The potential for defense budget cuts and layoffs at Lockheed Martin loom over plans to deliver the first F-35 fighter jets to Nellis Air Force Base, Nev., early next year, though no decision has been announced about which programs might get cut and where.
The base in southern Nevada is set to get 36 Joint Strike Fighter jets over 10 years. Automatic defense budget cuts of nearly $500 billion are set to take effect in January unless Congress agrees on another deficit-reduction plan or suspends the current plan.
Some Republican senators say it would be a mistake to cut the defense budget so steeply.
The cuts set for January would be the first round of 10 annual reductions. The cuts would be split between national security and other programs and aimed at reducing the federal deficit.
“We don’t know how sequestration will affect any individual program or facility but, as we’ve consistently said, we will follow the law with respect to sequestration and the WARN Act,” Lockheed Martin corporate spokesman Christopher Williams said Aug. 31.
The Worker Adjustment and Retraining Notification Act requires most employers with 100 or more employees to notify workers 60 days before mass layoffs.
Without action by Congress, Lockheed Martin would be forced to issue layoff notices at the end of October to many of its 120,000 workforce. They would include workers involved in manufacturing, testing and delivering the Joint Strike Fighter.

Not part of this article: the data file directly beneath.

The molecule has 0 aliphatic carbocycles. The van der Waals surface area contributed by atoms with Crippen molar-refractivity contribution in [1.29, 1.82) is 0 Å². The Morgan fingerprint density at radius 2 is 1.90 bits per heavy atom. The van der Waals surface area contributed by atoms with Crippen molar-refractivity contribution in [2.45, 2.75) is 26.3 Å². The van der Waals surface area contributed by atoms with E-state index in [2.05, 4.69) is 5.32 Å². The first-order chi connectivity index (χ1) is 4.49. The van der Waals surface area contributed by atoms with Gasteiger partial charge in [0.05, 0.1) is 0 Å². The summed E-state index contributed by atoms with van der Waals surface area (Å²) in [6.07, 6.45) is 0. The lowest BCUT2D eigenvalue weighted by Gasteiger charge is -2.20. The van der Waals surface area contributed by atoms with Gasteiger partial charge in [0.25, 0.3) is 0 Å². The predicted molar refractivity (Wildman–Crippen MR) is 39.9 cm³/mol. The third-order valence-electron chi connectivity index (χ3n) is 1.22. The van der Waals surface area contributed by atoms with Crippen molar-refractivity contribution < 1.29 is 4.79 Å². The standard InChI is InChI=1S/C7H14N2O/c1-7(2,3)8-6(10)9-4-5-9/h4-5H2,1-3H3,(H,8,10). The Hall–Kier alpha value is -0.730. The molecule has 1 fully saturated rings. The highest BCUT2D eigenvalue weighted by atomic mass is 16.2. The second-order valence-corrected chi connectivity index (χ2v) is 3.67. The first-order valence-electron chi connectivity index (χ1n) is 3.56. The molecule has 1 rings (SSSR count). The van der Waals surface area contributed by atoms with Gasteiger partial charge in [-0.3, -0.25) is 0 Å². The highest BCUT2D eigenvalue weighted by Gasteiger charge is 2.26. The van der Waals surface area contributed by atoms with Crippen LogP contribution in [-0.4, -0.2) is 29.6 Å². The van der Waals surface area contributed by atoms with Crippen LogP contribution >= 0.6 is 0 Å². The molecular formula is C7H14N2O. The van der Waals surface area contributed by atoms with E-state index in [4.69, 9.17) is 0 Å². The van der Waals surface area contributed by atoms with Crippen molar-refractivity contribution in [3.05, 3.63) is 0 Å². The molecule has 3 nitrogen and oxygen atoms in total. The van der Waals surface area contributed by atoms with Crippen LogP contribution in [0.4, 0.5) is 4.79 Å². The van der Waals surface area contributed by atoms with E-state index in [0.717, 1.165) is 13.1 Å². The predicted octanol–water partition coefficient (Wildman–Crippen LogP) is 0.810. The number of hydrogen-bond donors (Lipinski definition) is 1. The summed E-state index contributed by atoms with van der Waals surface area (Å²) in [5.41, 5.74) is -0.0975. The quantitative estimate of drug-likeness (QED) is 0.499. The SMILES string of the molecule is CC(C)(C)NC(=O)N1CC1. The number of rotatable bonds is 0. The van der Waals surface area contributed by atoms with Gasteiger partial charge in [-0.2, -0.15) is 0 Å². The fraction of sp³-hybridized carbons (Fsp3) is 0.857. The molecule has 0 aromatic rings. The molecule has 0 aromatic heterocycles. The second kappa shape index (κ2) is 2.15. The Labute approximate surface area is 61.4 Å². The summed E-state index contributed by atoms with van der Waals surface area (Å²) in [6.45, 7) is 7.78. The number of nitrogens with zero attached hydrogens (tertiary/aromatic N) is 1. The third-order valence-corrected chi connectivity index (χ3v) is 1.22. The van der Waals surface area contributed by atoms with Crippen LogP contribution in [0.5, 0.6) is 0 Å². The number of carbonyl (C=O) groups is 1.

The Sequestration Transparency Act, signed by President Barack Obama on Aug. 7, requires the administration to reveal details about the $1.2 trillion in cuts. Williams said Lockheed Martin hopes to know some of those details by Sept. 8.
Last August, congressional Republicans demanded spending cuts in response to Obama’s plea to raise the nation’s borrowing authority by $2.1 trillion. As part of the negotiated deal, the two sides agreed on spending cuts and the creation of the bipartisan Joint Select Committee on Deficit Reduction. When that so-called “supercommittee” was unable to reach a consensus on a deficit-cutting plan last November, the countdown toward sequestration began.
Speculation about how the cuts could affect Nellis is premature because details of those cuts haven’t been decided yet, a spokeswoman for the southern Nevada base told the Las Vegas Review-Journal.
“We expect to have up to 36 F-35s assigned here between 2013 and 2022,” Maj. Mae-Li Allison told the Review-Journal.
She said four F-35s are expected at the base in the first three months of next year.
Last month, Sens. John McCain, Lindsey Graham and Kelly Ayotte met with Air Force leaders at Nellis to discuss the potential effects of sequestration.
They suggested a plan that would postpone the automatic cuts for four months while the Obama administration worked out a deficit reduction plan. After the meeting, they said generals told them the cuts could devastate the top Air Force fighter pilot training program.
“Obviously, they are brave, strong people, and they can do anything. But there’s no doubt that cuts would have a draconian effect on their ability to do their jobs,” McCain said.
Graham said the future of Nellis would be “very dismal” if the cuts occur as currently planned.
The single-engine F-35, which is currently being test flown, can fly at 11/2 times the speed of sound and evade radar detection with stealth technology. Versions developed for the Navy and Marine Corps can take off from short runways and aircraft carriers and land vertically. AP